Batwoman star Dougray Scott has dismissed the show's vocal haters ahead of its UK premiere on E4.
The DC Comics television series debuted in the US five months ago, receiving a moderate response from critics but a predictable level of internet outrage.
When rising star Ruby Rose was cast in the title role, she was subjected to so many hateful comments that she decided to delete her Twitter account.
The series about a lesbian woman who becomes a Gotham City crimefighter was bound to trigger so-called "meninists," but co-star Scott is entirely unfazed.
He told RadioTimes.com: "You’re always going to get haters. You’re always going to get trolls who say, 'Why are you showing a lesbian character?' Who, quite frankly, cares what they think? It’s a good thing.
"It’s a major step forward but it’s representative of the world we live in, so it’s about time and I think it’s a good first step. I think the more relevant you make these characters, the more popular they will be."
The superhero genre has risen to unprecedented levels of pop culture dominance in the last decade, but only recently have steps been made to diversify its ranks.
Batwoman is leading the charge in terms of LGBT+ representation, as the first openly gay superhero to lead their own television series.
After being kicked out of military academy, Kate Kane (Rose) travels the world learning to fight, echoing a similar journey made by her cousin years earlier: Bruce Wayne.
Scott plays her father, Jacob, a stern former military colonel who now runs a security firm and becomes the target of a dangerous gang.
"As tough as he is with Kate, he loves her, and he has a huge amount of time for her. Her being gay could have been a problem with any other guy with that kind of background, but he accepted her for who she was, and he loves her regardless of her sexuality," Scott tells RadioTimes.com.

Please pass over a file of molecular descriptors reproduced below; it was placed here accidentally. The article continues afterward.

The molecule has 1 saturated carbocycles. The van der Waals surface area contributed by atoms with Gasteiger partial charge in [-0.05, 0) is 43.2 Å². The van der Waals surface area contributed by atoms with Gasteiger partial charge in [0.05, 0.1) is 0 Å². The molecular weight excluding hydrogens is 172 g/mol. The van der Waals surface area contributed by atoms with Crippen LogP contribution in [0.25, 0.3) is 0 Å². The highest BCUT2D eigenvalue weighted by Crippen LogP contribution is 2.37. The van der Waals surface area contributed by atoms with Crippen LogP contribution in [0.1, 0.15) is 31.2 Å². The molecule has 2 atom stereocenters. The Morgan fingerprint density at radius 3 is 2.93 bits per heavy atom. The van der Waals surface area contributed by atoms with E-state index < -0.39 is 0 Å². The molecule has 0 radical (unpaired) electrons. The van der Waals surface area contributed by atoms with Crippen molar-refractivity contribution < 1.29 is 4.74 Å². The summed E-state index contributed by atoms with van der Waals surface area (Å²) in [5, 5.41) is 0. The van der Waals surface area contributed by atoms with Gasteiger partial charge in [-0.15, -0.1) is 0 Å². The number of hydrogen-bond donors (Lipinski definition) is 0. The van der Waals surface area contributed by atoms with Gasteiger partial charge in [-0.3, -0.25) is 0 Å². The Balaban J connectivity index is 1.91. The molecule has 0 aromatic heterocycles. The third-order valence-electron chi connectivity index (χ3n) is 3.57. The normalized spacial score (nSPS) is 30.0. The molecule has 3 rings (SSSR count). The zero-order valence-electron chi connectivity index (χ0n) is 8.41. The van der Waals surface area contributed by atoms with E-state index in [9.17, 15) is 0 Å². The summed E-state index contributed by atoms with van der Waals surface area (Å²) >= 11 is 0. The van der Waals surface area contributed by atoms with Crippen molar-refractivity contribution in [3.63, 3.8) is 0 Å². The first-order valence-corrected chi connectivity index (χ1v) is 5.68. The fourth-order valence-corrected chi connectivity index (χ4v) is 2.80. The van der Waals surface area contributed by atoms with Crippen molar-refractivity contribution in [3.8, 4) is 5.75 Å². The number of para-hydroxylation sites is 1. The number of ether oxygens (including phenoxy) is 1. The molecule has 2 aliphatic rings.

The complicated relationship between Jacob and Kate, strained since the death of her mother and sister at a young age, has been a prominent story in the Batwoman comic books.
While this series marks her first live-action appearance and thus her entry into mainstream consciousness, this version of Batwoman made her debut on the page back in 2006.
The first season of the show draws heavily from her comic book stories, but fans shouldn't expect a beat-for-beat adaptation.
Scott added: "You use the comic books as a springboard to tell your story. While you want to remain faithful and true to the characters and the storyline, I think you have a certain amount of artistic licence to go off in different directions.
"Without giving too much away, I think people will be happy with the depictions of the characters and the story that we tell, but along the way there’ll be surprises."
For a DC Comics series made by The CW, those surprises can include cameos from a number of other notable superheroes from companion shows The Flash, Supergirl, Legends of Tomorrow and Black Lightning.
Sure enough, Batwoman gets stuck into the crossover action in her first season, taking part in the ambitious event titled Crisis on Infinite Earths.
"Batwoman is the only character who gets involved in the crossover on this particular occasion, but in the future, there may be other characters that cross over," Scott teases.
Despite efforts from some to take the show down, which include a bombardment of its user scores on IMDb, Rotten Tomatoes and Metacritic, Batwoman has already been renewed for a second season.
Batwoman airs on E4 at 9pm on Sunday 29th March